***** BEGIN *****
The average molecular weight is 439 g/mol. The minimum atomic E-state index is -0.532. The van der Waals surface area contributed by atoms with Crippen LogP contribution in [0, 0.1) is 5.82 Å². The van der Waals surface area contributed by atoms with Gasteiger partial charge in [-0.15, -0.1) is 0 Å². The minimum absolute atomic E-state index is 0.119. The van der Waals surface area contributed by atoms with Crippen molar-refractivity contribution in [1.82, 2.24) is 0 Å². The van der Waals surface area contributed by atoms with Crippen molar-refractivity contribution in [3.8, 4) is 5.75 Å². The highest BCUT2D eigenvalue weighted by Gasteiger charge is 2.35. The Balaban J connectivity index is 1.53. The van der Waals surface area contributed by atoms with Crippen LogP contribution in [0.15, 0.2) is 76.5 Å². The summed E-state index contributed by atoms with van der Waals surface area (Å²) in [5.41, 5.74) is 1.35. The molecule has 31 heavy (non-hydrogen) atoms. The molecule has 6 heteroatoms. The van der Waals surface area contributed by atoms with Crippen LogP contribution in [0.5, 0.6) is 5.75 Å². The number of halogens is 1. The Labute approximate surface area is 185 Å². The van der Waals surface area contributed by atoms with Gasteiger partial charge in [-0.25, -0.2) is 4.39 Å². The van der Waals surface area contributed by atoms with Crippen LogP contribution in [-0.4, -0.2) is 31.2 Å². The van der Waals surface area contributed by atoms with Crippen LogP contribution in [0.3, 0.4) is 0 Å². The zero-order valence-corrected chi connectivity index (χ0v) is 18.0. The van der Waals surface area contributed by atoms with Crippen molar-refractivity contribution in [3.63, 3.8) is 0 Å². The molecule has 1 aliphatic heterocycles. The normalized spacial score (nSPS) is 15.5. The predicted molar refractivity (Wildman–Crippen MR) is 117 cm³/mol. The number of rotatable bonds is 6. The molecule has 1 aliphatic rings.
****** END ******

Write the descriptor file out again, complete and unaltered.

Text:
The average molecular weight is 439 g/mol. The minimum atomic E-state index is -0.532. The van der Waals surface area contributed by atoms with Crippen LogP contribution in [0, 0.1) is 5.82 Å². The van der Waals surface area contributed by atoms with Gasteiger partial charge in [-0.15, -0.1) is 0 Å². The minimum absolute atomic E-state index is 0.119. The van der Waals surface area contributed by atoms with Crippen molar-refractivity contribution in [1.82, 2.24) is 0 Å². The van der Waals surface area contributed by atoms with Crippen molar-refractivity contribution in [3.8, 4) is 5.75 Å². The highest BCUT2D eigenvalue weighted by Gasteiger charge is 2.35. The Balaban J connectivity index is 1.53. The van der Waals surface area contributed by atoms with Crippen LogP contribution in [0.15, 0.2) is 76.5 Å². The summed E-state index contributed by atoms with van der Waals surface area (Å²) in [5.41, 5.74) is 1.35. The molecule has 31 heavy (non-hydrogen) atoms. The molecule has 6 heteroatoms. The van der Waals surface area contributed by atoms with Crippen LogP contribution in [0.5, 0.6) is 5.75 Å². The number of halogens is 1. The Labute approximate surface area is 185 Å². The van der Waals surface area contributed by atoms with Gasteiger partial charge in [-0.25, -0.2) is 4.39 Å². The van der Waals surface area contributed by atoms with Crippen LogP contribution in [-0.4, -0.2) is 31.2 Å². The van der Waals surface area contributed by atoms with Crippen LogP contribution in [0.3, 0.4) is 0 Å². The zero-order valence-corrected chi connectivity index (χ0v) is 18.0. The van der Waals surface area contributed by atoms with Crippen molar-refractivity contribution in [3.63, 3.8) is 0 Å². The molecule has 1 aliphatic heterocycles. The normalized spacial score (nSPS) is 15.5. The predicted molar refractivity (Wildman–Crippen MR) is 117 cm³/mol. The number of rotatable bonds is 6. The molecule has 1 aliphatic rings.